Colin discovered technology at an early age, pulling apart clocks, radios, and the family TV. Despite his father's remonstrations that he never put anything back together, Colin went on to become an electronics engineer. Later he decided to get a degree in anthropology, and used that to do all manner of interesting things masquerading as work. Even later he took up sculpting, moved to the coast, and never learned to surf.
At a blistering 1.125 terabytes per second, a new optical communication system developed by University College London (UCL) researchers has created a new
record for the fastest ever data transfer rate for digital information. At the quoted rate, say the researchers, the entire HD series of the TV show Game of Thrones could be downloaded in less than one second.
An international team of scientists today announced what could be the biggest breakthrough in physics in a hundred years. Specifically, they claim to have at last detected gravitational waves, the enigmatic and elusive ripples in the fabric of spacetime that Albert Einstein first predicted in 1916, in his theory of general relativity.
In recent radio telescope studies, many hundreds of previously undiscovered galaxies have been found to exist in an area in which an enormous magnetic abnormality known as the "Great Attractor" is located. The new research may help shed light on why our galaxy, along with hundreds of thousands of others, is being inextricably pulled in that direction.
Researchers in Australia have built an implantable brain-machine interface (BMI) that may give people with spinal cord injuries the ability to walk again using the power of their own thoughts. Consisting of a stent-based electrode, known as a "stentrode", implanted within a blood vessel of a patient's brain, along with a power supply and transmitter inserted under the skin in front of the shoulder, the new system creates a minimally invasive BMI that is capable of translating thoughts into action.
The danger posed by rising levels of atmospheric carbon dioxide has seen many schemes proposed to remove a proportion it from the air. Rather than simply capture this greenhouse gas and bury it in the ground, though, many experiments have managed to transform CO2 into useful things like carbon nanofibers or even fuels, such as diesel. Unfortunately, the over-arching problem with many of these conversions is the particularly high operating temperatures that require almost counterproductive amounts of energy to produce relatively low yields of fuel. Now researchers at the University of Southern California (USC) claim to have devised a way to take CO2 directly from the air and convert it into methanol using much lower temperatures and in a correspondingly simpler way.
The rapid and on-going development of micro-miniature optical electronic devices is helping to usher in a new era of photonic computers and light-based memories
that promise super-fast processor speeds and ultra-secure
communications. However, as these components are shrunk ever further, fundamental limits to their dimensions are dictated by the wavelength of light itself. Now researchers at ETH Zurich claim to have overcome this limitation by creating both the world's smallest optical switch using a single atom,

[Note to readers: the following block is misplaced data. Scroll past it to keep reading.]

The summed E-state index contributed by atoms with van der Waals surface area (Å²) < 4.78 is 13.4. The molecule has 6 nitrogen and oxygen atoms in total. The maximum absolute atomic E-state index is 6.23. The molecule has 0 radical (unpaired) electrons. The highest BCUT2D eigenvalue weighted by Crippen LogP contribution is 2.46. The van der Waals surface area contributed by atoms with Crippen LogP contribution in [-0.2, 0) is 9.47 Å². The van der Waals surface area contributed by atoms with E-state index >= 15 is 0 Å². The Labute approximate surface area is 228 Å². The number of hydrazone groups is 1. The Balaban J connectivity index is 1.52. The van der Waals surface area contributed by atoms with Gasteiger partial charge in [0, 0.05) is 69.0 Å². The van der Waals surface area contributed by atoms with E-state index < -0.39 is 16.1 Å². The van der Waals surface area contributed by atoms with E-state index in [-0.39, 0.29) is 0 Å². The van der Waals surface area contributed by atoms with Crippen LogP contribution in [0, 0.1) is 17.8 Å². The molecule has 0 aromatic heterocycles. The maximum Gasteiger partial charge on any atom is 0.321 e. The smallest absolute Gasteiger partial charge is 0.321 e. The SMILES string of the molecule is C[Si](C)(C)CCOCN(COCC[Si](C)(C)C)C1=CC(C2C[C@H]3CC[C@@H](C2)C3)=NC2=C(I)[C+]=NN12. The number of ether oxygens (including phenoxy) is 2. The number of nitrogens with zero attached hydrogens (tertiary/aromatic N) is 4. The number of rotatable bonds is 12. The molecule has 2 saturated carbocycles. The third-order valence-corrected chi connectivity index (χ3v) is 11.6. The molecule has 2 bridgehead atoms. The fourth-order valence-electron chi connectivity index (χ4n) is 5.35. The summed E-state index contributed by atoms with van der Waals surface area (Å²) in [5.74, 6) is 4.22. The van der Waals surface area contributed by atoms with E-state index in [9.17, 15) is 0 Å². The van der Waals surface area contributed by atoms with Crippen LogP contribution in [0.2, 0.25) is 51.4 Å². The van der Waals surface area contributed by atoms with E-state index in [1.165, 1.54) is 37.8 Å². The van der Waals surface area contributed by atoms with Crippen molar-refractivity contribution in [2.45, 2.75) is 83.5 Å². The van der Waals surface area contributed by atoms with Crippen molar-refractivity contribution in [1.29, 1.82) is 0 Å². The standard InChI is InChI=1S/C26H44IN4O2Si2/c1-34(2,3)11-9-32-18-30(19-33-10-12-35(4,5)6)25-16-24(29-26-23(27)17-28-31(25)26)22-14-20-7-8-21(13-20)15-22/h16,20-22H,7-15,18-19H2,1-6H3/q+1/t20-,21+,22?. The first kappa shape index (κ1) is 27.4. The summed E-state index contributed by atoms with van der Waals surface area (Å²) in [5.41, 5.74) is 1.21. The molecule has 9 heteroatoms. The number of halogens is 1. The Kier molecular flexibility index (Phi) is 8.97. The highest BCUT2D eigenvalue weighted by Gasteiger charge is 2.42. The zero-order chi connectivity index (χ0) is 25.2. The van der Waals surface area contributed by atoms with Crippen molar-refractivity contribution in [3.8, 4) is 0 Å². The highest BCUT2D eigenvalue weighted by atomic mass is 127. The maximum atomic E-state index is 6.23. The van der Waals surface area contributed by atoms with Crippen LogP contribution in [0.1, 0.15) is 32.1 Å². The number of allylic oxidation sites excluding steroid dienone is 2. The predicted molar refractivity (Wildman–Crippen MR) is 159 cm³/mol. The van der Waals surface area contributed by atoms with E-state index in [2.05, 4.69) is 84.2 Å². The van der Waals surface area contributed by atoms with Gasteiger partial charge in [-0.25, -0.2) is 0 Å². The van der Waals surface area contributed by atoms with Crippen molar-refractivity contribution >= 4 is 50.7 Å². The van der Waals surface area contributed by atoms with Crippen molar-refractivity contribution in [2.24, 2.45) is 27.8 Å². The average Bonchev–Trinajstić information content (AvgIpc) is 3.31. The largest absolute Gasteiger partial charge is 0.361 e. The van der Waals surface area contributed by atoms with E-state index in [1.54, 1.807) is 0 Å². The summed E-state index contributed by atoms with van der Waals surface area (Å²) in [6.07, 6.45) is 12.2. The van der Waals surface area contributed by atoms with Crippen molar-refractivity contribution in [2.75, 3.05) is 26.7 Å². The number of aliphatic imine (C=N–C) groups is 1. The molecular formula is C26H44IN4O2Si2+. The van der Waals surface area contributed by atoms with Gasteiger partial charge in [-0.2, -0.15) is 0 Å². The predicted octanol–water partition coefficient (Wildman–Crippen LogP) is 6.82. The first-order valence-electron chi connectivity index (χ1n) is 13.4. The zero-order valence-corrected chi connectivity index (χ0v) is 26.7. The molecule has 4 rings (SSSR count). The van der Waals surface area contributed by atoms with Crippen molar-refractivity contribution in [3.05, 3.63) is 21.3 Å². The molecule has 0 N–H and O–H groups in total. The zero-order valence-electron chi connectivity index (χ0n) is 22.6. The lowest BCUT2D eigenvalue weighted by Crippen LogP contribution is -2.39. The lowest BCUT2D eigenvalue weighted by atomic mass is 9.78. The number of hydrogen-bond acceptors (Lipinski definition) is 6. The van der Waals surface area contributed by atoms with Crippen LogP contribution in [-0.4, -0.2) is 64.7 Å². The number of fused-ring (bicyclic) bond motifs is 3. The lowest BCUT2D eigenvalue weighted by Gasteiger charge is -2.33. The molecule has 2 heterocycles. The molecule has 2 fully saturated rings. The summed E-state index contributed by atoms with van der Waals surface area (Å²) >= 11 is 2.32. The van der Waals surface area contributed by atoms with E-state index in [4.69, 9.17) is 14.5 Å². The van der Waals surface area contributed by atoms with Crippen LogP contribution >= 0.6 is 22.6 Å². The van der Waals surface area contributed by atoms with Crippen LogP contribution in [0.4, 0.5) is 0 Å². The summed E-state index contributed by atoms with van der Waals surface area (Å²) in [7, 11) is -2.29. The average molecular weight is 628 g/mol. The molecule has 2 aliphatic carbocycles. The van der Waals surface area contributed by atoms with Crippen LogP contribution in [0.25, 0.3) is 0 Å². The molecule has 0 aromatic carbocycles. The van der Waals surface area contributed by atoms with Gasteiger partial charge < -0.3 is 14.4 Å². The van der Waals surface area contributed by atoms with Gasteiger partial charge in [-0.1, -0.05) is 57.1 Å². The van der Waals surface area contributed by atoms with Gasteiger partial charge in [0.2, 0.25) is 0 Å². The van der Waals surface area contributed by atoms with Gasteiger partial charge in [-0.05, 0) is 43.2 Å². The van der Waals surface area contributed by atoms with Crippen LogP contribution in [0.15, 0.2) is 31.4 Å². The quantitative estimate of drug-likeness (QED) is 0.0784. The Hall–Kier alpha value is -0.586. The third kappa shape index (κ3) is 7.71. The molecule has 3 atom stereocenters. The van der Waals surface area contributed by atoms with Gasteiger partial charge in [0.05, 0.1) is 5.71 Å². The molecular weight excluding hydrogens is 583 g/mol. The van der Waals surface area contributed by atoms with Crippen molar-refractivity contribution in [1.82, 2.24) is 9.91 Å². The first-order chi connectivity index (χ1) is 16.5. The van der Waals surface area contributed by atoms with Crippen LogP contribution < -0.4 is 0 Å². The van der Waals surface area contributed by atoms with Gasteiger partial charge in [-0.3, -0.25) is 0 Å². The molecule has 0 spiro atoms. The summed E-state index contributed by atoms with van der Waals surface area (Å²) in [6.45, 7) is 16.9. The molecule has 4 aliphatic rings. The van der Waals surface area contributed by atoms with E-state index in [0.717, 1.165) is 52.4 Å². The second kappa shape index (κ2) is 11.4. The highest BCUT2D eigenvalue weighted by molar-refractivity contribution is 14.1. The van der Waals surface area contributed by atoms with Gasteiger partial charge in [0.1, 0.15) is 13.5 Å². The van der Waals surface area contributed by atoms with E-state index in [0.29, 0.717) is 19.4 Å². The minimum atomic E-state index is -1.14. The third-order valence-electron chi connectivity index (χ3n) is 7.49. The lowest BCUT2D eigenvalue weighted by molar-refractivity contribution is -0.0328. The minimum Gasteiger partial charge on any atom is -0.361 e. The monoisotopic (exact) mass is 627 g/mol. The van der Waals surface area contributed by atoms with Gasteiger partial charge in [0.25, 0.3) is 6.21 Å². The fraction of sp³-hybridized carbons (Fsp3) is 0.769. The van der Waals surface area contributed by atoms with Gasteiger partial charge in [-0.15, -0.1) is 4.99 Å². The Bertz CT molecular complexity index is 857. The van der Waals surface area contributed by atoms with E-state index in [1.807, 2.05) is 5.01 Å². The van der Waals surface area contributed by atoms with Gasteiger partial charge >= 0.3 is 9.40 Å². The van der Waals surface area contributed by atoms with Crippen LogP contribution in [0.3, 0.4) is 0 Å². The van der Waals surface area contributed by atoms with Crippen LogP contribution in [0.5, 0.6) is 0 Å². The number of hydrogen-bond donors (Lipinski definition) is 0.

and accompanying circuitry that appears to break the rules by being
smaller than the wavelength of the light that passes through it.
In quantum physics, the creation of a state of entanglement in particles any larger and more complex than photons usually requires temperatures close to absolute zero and
the application of enormously powerful magnetic fields to achieve. Now
scientists working at the University of Chicago and the Argonne
National Laboratory claim to have created this entangled state at room
temperature on a semiconductor chip, using atomic nuclei and the application of
relatively small magnetic fields.
Using millions of tiny fibers of nanocellulose sheathed with a
conductive polymer coating, scientists have created sheets of paper that
can store significant amounts of electric charge. Dubbed "power paper," the material is able to be recharged
many hundreds of time, and in mere seconds. It is also
no toxic chemicals or heavy metals to create, and may offer a renewable
and prolific way to provide energy to all manner of devices.
Monolayer-thick sheets of hexagonal boron nitride, or "white graphene," share many of the properties of graphene, including exceptional mechanical strength and thermal conductivity. But one important point of difference is its electrical conductivity, with graphene being a conductor, while white graphene is an insulator. Now researchers have developed a process to create a virtually perfect monolayer of white graphene, making a dream team pairing of graphene and white graphene substrate for use in next generation electronic devices a possibility.
Since first being synthesized by Andre Geim and Kostya Novoselov at the University of Manchester in 2004, there has been an extensive effort to exploit the extraordinary properties of graphene. However the cost of graphene in comparison to more traditional electronic materials has meant that its uptake in electronic manufacturing has been slow. Now researchers at the University of Glasgow have discovered a way to create large sheets of graphene at a fraction of the cost of current methods.